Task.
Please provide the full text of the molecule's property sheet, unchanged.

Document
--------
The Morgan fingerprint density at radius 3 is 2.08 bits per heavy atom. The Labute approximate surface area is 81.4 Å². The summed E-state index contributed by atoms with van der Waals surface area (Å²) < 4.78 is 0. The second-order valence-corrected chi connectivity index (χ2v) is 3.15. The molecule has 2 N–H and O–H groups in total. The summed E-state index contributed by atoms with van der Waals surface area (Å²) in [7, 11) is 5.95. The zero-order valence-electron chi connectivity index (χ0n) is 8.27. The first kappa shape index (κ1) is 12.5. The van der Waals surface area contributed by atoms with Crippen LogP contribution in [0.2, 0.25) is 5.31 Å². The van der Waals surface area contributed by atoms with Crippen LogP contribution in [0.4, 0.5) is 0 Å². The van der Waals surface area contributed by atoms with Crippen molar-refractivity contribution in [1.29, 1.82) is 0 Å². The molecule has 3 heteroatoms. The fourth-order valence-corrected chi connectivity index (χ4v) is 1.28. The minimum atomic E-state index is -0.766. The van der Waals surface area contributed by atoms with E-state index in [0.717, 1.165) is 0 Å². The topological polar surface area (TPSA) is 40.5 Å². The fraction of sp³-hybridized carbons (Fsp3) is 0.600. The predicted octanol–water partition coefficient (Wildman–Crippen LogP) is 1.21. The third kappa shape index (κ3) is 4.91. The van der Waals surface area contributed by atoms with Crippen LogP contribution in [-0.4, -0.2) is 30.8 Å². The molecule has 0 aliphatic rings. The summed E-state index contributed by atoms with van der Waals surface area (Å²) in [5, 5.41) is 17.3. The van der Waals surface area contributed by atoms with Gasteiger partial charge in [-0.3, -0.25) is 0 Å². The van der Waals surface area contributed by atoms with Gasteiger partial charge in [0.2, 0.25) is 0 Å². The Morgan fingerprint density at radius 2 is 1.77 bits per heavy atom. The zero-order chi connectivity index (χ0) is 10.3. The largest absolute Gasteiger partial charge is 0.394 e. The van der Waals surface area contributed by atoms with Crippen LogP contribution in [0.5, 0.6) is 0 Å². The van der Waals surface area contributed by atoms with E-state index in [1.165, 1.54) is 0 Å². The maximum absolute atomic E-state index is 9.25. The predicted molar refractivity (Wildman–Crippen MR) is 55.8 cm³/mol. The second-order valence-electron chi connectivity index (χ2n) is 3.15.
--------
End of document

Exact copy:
The Morgan fingerprint density at radius 3 is 2.08 bits per heavy atom. The Labute approximate surface area is 81.4 Å². The summed E-state index contributed by atoms with van der Waals surface area (Å²) < 4.78 is 0. The second-order valence-corrected chi connectivity index (χ2v) is 3.15. The molecule has 2 N–H and O–H groups in total. The summed E-state index contributed by atoms with van der Waals surface area (Å²) in [7, 11) is 5.95. The zero-order valence-electron chi connectivity index (χ0n) is 8.27. The first kappa shape index (κ1) is 12.5. The van der Waals surface area contributed by atoms with Crippen LogP contribution in [0.2, 0.25) is 5.31 Å². The van der Waals surface area contributed by atoms with Crippen LogP contribution in [0.4, 0.5) is 0 Å². The van der Waals surface area contributed by atoms with Crippen molar-refractivity contribution in [1.29, 1.82) is 0 Å². The molecule has 3 heteroatoms. The fourth-order valence-corrected chi connectivity index (χ4v) is 1.28. The minimum atomic E-state index is -0.766. The van der Waals surface area contributed by atoms with E-state index in [0.717, 1.165) is 0 Å². The topological polar surface area (TPSA) is 40.5 Å². The fraction of sp³-hybridized carbons (Fsp3) is 0.600. The predicted octanol–water partition coefficient (Wildman–Crippen LogP) is 1.21. The third kappa shape index (κ3) is 4.91. The van der Waals surface area contributed by atoms with Crippen LogP contribution in [-0.4, -0.2) is 30.8 Å². The molecule has 0 aliphatic rings. The summed E-state index contributed by atoms with van der Waals surface area (Å²) in [5, 5.41) is 17.3. The van der Waals surface area contributed by atoms with Gasteiger partial charge in [-0.3, -0.25) is 0 Å². The van der Waals surface area contributed by atoms with Gasteiger partial charge in [0.2, 0.25) is 0 Å². The Morgan fingerprint density at radius 2 is 1.77 bits per heavy atom. The zero-order chi connectivity index (χ0) is 10.3. The largest absolute Gasteiger partial charge is 0.394 e. The van der Waals surface area contributed by atoms with Crippen LogP contribution in [0.5, 0.6) is 0 Å². The van der Waals surface area contributed by atoms with E-state index in [1.165, 1.54) is 0 Å². The maximum absolute atomic E-state index is 9.25. The predicted molar refractivity (Wildman–Crippen MR) is 55.8 cm³/mol. The second-order valence-electron chi connectivity index (χ2n) is 3.15.